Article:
No gym means I need to focus on other exercise. In more ordinary times (i.e. before my ankle / Achilles injury), I may have focused on walking and jogging. But that is firmly limited at the moment. So the thing I will target is swimming albeit that I find it a bit boring. Managed to get in a session on Friday morning with an equal split between front-crawl and back-stroke in a busy pool.


Weight success due to stomach upset

Pleased to say that my weight has basically stayed the same despite my indulgent holiday. OK I didn’t over-eat but I ate unhealthily and drank plenty. In many ways, I was ‘saved’ by a stomach upset I developed towards the end of the holiday. My theory is that we all get used to the germs around us and when we go somewhere new then that ‘ordinary’ bacteria affects us as we haven’t developed immunity.

My slow recovery

Mum’s hospital trip

The return to London means resuming my caring duties for mum. Over to see her on Wednesday after discovering my gym was shut. Then on Thursday it was back to the eye hospital to check out how her cataract operation had gone. Pleased to say all good though it was a long winded process that meant we spent about 2 and a half hours in the hospital with an hour long bus journey each way there and back – very tiring for all concerned.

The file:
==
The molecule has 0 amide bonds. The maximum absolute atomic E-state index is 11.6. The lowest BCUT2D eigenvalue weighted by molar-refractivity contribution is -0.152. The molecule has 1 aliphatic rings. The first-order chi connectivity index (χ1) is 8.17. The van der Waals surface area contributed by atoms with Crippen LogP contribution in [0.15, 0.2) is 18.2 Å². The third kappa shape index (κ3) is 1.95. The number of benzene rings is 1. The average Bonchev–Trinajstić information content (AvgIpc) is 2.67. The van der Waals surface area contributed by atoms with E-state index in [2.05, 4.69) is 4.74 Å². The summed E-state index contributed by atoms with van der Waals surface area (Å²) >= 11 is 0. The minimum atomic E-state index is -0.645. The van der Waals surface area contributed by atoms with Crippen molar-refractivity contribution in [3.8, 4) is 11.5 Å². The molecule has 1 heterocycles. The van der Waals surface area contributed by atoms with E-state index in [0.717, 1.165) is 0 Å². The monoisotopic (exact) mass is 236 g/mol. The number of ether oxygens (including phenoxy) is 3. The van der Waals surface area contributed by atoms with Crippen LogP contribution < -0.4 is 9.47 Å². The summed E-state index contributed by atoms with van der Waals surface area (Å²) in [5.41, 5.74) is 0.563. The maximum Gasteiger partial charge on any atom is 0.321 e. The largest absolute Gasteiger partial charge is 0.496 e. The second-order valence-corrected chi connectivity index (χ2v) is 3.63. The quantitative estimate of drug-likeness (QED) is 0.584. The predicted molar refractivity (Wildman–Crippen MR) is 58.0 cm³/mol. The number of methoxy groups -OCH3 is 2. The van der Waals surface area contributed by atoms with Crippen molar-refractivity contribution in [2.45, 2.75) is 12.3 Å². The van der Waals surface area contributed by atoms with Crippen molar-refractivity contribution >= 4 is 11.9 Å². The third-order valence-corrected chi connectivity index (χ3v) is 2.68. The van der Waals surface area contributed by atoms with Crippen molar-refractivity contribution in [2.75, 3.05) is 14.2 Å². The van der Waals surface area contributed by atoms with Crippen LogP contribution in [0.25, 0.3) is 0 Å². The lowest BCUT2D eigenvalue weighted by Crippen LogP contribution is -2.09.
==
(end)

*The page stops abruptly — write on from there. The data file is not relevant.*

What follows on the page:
Getting nostalgic with friends

The ‘danger’ of any long-term friendship is that we spend our time together reminiscing and getting nostalgic. Certainly true of me and Philip as we spent our last few days together in Torremolinos with drinks and food. Then on Friday I met up with my old mate Brian. As we agreed, reminding ourselves of the good old days is basically because there needs to be more new good stuff.

Staying focused

Did a big burst of Spanish learning on Monday and Tuesday (not much else to do hanging around before going to the airport). I had hoped to go back to my ordinary routine of learning whilst taking my rests at the gym, well that strategy went out of the window.

So I am really trying to identify moments when I can do Duolingo each day. And I have extended out from just Spanish. Back to German as well and the occasional bit of French plus I’ve started messing about with Welsh which is fun.

Art and craft

Ordinary frugal living

The cost of my holiday came out of my precious savings. So ordinary life means frugal living again. Not necessarily a bad thing as my lack of consumption may make up for some of the environmental damage I did by flying to and from Spain. We are only going to be able to save the world by at the very least offsetting every bad thing we do with a good thing.

  • Main issue will be dealing with ordinary life and getting through the increasingly cold and dark days
  • Eye hospital again with mum on Monday to talk about operating on her other eye. That will take up most of the day
  • With the gym shut, I am going to try to get in a couple of swimming sessions
  • Reading a couple of good books: a comfort read and a fascinating biography
  • Focus on language learning and frugal living. Be nice to get in some Art and Culture.
Why are you afraid of being in a minority?